Which factors affect photosynthesis?
If any process is to take place then correct components and conditions are required. In the case of photosynthesis these are:
- carbon dioxide
- suitable temperature.
Additionally, it is most important that the chloroplasts have been able to develop their photosynthetic pigments in the thylakoid membranes. Without an adequate supply of magnesium and iron a plant suffers from chlorosis due to chlorophyll not developing. The leaf colour becomes yellow-green and photosynthesis is reduced.
If a component is in low supply then productivity is prevented from reaching maximum. In photosynthesis carbon dioxide is a key limiting factor. The usual atmospheric level of carbon dioxide is 0.03%. In perfect conditions of water availability, light and temperature this low carbon dioxide level holds back the photosynthetic potential.
Clearly light energy is vital to the process of photosynthesis. It is severely limiting at times of partial light conditions, e.g. dawn or dusk.
Water is vital as a photosynthetic component. It is used in many other processes and has a lesser effect as a limiting factor of photosynthesis. In times of water shortage a plant suffers from a range of problems associated with other processes before a major effect is observed on photosynthesis.
A range of enzymes are involved in photosynthesis, therefore the process has an
optimum temperature above and below which the rate reduces (so the
temperature of the plant’s environment can be limiting!).
Photosynthesis utilises carbon dioxide whereas respiration results in its excretion. At night time during darkness a plant respires and gives out carbon dioxide. Photosynthesis only commences when light becomes available at dawn, if all other conditions are met. At one point the amount of carbon dioxide released by respiration is totally re-used in photosynthesis. This is the compensation point.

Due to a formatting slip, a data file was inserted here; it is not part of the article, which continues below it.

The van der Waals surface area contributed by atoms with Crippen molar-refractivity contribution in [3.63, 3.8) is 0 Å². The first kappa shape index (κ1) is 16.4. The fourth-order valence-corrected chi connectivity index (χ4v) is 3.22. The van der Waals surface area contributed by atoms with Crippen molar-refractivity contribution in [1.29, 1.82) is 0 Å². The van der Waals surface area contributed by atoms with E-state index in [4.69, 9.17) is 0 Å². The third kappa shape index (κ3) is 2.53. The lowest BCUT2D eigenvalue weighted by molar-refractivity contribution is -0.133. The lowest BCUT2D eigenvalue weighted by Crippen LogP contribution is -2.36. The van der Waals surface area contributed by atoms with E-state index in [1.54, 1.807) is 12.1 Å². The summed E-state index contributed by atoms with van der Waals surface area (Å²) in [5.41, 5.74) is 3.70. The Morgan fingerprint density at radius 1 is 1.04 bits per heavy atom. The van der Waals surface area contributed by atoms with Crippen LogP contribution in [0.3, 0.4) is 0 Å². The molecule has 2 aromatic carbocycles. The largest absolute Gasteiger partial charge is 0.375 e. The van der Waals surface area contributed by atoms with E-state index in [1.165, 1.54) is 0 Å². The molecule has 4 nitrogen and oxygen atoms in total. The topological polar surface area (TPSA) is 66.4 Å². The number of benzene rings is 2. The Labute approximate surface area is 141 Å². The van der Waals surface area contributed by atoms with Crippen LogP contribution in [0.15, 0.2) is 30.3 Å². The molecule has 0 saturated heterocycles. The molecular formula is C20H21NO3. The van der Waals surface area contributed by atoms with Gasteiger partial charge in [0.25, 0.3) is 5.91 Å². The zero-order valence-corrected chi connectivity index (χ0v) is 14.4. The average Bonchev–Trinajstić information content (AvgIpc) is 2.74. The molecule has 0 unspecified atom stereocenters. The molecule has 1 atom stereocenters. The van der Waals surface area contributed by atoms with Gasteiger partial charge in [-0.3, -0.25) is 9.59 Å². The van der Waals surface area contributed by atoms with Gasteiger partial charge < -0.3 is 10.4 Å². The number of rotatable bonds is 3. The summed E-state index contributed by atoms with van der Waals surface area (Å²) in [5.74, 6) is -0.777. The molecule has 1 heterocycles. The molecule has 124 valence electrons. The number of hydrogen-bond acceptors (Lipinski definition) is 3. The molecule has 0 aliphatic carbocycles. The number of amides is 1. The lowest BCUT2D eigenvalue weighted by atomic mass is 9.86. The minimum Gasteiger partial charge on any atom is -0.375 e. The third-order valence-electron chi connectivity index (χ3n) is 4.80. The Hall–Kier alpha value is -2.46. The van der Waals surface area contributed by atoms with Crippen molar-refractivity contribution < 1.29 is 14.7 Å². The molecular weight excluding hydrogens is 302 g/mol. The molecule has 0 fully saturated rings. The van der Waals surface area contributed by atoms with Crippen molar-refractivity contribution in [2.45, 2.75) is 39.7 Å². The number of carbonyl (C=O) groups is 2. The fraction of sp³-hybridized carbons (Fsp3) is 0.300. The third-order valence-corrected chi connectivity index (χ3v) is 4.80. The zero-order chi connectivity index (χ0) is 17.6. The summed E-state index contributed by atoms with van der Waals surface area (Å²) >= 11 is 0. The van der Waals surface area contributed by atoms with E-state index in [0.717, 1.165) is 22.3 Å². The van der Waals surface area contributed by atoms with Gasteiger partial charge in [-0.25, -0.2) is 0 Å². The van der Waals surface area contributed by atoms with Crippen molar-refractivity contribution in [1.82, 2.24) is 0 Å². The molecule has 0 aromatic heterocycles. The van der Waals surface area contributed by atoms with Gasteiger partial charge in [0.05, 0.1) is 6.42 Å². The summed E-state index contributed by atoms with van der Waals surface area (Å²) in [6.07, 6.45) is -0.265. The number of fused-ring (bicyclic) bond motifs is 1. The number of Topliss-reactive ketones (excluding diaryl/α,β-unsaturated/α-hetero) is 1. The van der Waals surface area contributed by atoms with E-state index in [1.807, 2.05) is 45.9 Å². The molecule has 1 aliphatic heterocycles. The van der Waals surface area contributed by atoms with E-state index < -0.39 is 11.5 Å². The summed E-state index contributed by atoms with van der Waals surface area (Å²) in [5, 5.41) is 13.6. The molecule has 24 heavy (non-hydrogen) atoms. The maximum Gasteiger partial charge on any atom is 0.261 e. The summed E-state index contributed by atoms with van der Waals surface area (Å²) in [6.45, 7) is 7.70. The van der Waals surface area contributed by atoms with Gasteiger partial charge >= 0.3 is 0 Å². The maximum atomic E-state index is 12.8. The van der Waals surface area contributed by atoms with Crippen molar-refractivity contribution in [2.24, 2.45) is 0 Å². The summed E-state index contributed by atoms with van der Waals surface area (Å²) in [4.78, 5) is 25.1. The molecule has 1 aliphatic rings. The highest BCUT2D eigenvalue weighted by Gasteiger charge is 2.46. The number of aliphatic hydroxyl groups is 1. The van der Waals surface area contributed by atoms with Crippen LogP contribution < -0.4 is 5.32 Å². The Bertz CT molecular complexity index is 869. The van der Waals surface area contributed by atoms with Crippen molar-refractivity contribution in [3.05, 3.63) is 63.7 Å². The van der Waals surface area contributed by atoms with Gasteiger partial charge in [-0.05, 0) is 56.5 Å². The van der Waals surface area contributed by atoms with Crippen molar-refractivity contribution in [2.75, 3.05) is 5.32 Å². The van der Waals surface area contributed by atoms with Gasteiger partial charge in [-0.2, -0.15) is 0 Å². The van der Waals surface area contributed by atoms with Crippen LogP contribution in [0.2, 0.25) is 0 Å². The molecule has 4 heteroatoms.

Beyond this compensation point the plant may increasingly photosynthesise as conditions of temperature and light improve. The plant at this stage still respires producing carbon dioxide in its cells and all of this carbon dioxide is utilised. However, much more carbon dioxide is needed which diffuses in from the air.
In the evening when dusk arrives a point is reached when the rate of photosynthesis falls due to the decrease in light and the onset of darkness. The amount of carbon dioxide produced at one point is totally utilised in photosynthesis. Another compensation point has arrived!
How useful is Photosynthesis?
Without doubt it is a most important process because it supplies carbohydrates and gives off oxygen. There are many more benefits in that glucose is a ‘starter’ chemical for the synthesis of many other substances.
Cellulose, amino acids, and lipids are among the large number of chemicals which can be produced as a result of the initial process of photosynthesis. The work of the Royal Mint produces the money to run the economy, photosynthesis supplies the energy currency for the living world.
The table shows some examples of where and how some carbohydrates are used.
deoxyribose (monosaccharide) DNA ‘backbone’
glucose (monosaccharide) leaves, nectar, blood as energy supply
sucrose (disaccharide) sugar beet as energy store
lactose (disaccharide) milk as energy supply
cellulose (disaccharide) protective cover around all plant cells
starch (polysaccharide) energy store in plant cells
glycogen (polysaccharide) energy store in muscle and liver